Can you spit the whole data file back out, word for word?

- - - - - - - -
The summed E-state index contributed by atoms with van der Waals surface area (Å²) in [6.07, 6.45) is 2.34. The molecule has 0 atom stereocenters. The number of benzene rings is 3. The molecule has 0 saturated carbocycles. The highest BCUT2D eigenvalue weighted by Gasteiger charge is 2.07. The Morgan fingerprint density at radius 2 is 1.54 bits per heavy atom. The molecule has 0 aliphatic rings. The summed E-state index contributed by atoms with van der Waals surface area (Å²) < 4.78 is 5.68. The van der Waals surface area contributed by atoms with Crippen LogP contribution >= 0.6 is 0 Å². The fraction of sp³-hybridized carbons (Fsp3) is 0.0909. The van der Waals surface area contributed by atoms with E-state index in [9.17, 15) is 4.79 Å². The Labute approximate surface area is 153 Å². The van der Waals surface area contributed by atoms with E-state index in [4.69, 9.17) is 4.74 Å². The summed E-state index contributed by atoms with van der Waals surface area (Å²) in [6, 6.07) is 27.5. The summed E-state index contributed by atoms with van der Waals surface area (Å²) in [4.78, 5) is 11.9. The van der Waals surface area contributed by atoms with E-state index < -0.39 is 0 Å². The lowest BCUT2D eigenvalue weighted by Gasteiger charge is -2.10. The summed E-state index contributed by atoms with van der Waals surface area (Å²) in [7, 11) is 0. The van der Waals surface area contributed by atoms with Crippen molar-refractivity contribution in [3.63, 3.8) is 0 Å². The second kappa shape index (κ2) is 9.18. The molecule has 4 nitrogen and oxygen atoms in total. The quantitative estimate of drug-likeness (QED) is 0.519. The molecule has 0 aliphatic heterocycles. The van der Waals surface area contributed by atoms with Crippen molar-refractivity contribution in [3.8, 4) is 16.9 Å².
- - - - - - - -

The summed E-state index contributed by atoms with van der Waals surface area (Å²) in [6.07, 6.45) is 2.34. The molecule has 0 atom stereocenters. The number of benzene rings is 3. The molecule has 0 saturated carbocycles. The highest BCUT2D eigenvalue weighted by Gasteiger charge is 2.07. The Morgan fingerprint density at radius 2 is 1.54 bits per heavy atom. The molecule has 0 aliphatic rings. The summed E-state index contributed by atoms with van der Waals surface area (Å²) < 4.78 is 5.68. The van der Waals surface area contributed by atoms with Crippen LogP contribution >= 0.6 is 0 Å². The fraction of sp³-hybridized carbons (Fsp3) is 0.0909. The van der Waals surface area contributed by atoms with E-state index in [9.17, 15) is 4.79 Å². The Labute approximate surface area is 153 Å². The van der Waals surface area contributed by atoms with E-state index in [4.69, 9.17) is 4.74 Å². The summed E-state index contributed by atoms with van der Waals surface area (Å²) in [6, 6.07) is 27.5. The summed E-state index contributed by atoms with van der Waals surface area (Å²) in [4.78, 5) is 11.9. The van der Waals surface area contributed by atoms with E-state index < -0.39 is 0 Å². The lowest BCUT2D eigenvalue weighted by Gasteiger charge is -2.10. The summed E-state index contributed by atoms with van der Waals surface area (Å²) in [7, 11) is 0. The van der Waals surface area contributed by atoms with Crippen molar-refractivity contribution in [3.63, 3.8) is 0 Å². The second kappa shape index (κ2) is 9.18. The molecule has 4 nitrogen and oxygen atoms in total. The quantitative estimate of drug-likeness (QED) is 0.519. The molecule has 0 aliphatic heterocycles. The van der Waals surface area contributed by atoms with Crippen molar-refractivity contribution in [3.8, 4) is 16.9 Å².